In Fiske v. Kansas, 274 U.S. 380 (1927), the Supreme Court overturned a conviction obtained under the Kansas Criminal Syndicalism Act on the ground that application of the law violated the due-process clause of the 14th Amendment, which applied First Amendment freedom of speech to the states. The Kansas law had made it a crime to advocate crime or acts of violence to effect industrial or political revolution.

After distributing literature for the Industrial Workers of the World (IWW), Harold B. Fiske was convicted in state court on evidence introduced from that organization’s preamble, which pointed to differences between the working and employing classes and said that the struggle would persist until the workers took over production and abolished the wage system.

Fiske acknowledged his membership in the IWW, but said he believed it sought to achieve its objectives through peaceful means. The Kansas courts allowed jurors to draw their own conclusions about the meaning of the preamble and to question Fiske’s veracity.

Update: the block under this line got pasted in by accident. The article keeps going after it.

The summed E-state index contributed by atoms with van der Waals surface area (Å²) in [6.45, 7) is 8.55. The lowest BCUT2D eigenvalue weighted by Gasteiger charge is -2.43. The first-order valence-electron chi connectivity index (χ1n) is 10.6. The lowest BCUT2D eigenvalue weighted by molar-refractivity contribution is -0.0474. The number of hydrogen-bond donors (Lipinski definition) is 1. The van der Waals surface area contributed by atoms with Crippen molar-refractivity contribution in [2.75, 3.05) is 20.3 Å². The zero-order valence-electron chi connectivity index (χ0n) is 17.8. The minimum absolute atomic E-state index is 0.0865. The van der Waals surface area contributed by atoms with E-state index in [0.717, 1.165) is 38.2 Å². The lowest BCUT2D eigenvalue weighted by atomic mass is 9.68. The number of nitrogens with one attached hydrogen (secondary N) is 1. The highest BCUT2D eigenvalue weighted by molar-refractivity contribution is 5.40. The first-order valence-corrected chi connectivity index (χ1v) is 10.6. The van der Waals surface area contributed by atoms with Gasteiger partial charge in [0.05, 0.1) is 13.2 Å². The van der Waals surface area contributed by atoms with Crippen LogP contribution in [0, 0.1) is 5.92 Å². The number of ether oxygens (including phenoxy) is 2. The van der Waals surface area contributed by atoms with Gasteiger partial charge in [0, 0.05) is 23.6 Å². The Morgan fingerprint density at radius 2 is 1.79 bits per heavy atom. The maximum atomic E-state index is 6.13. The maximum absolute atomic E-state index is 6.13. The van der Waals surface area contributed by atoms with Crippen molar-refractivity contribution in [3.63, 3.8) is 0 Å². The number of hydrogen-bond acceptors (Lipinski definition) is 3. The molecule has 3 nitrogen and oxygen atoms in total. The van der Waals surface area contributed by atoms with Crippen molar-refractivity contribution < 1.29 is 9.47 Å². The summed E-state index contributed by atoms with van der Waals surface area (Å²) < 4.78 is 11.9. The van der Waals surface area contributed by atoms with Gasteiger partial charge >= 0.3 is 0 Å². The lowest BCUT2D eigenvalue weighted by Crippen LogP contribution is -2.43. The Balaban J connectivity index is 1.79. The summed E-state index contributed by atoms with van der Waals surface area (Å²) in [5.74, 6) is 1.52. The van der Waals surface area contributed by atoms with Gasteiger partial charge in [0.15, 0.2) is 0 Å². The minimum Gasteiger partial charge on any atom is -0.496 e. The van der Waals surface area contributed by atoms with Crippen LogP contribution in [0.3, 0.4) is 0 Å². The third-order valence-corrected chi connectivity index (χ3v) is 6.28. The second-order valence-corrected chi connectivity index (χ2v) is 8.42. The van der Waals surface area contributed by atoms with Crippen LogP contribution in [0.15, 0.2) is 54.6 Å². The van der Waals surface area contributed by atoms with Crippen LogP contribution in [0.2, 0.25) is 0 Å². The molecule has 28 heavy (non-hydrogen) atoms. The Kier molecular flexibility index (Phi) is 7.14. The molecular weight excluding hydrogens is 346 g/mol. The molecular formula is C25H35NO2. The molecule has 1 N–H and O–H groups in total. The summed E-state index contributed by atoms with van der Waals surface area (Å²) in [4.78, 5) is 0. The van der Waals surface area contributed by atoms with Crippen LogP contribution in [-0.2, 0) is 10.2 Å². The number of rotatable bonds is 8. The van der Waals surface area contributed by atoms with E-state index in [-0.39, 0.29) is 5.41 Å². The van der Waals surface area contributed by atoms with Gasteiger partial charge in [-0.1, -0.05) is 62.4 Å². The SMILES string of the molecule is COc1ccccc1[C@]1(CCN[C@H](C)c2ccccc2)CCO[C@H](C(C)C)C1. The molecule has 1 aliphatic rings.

Conviction called 'arbitrary and unreasonable'

Justice Edward Terry Sanford wrote the Court’s unanimous opinion, which was the first “to reverse a conviction for unlawful advocacy on first amendment grounds” (Redish 1982: 1171).

Sanford said that the state had not introduced evidence to show that the IWW advocated unlawful actions. He therefore overturned the conviction as “an arbitrary and unreasonable exercise of the police power of the State” and distinguished this illegal conviction from those that the Court had upheld in Gitlow v. New York (1925) and in two companion cases, Burns v. United States (1927) and Whitney v. California (1927).

More than 40 years later, in Brandenburg v. Ohio (1969), the Court overturned criminal-syndicalism acts directed to speech that was unlikely to cause imminent lawless action.

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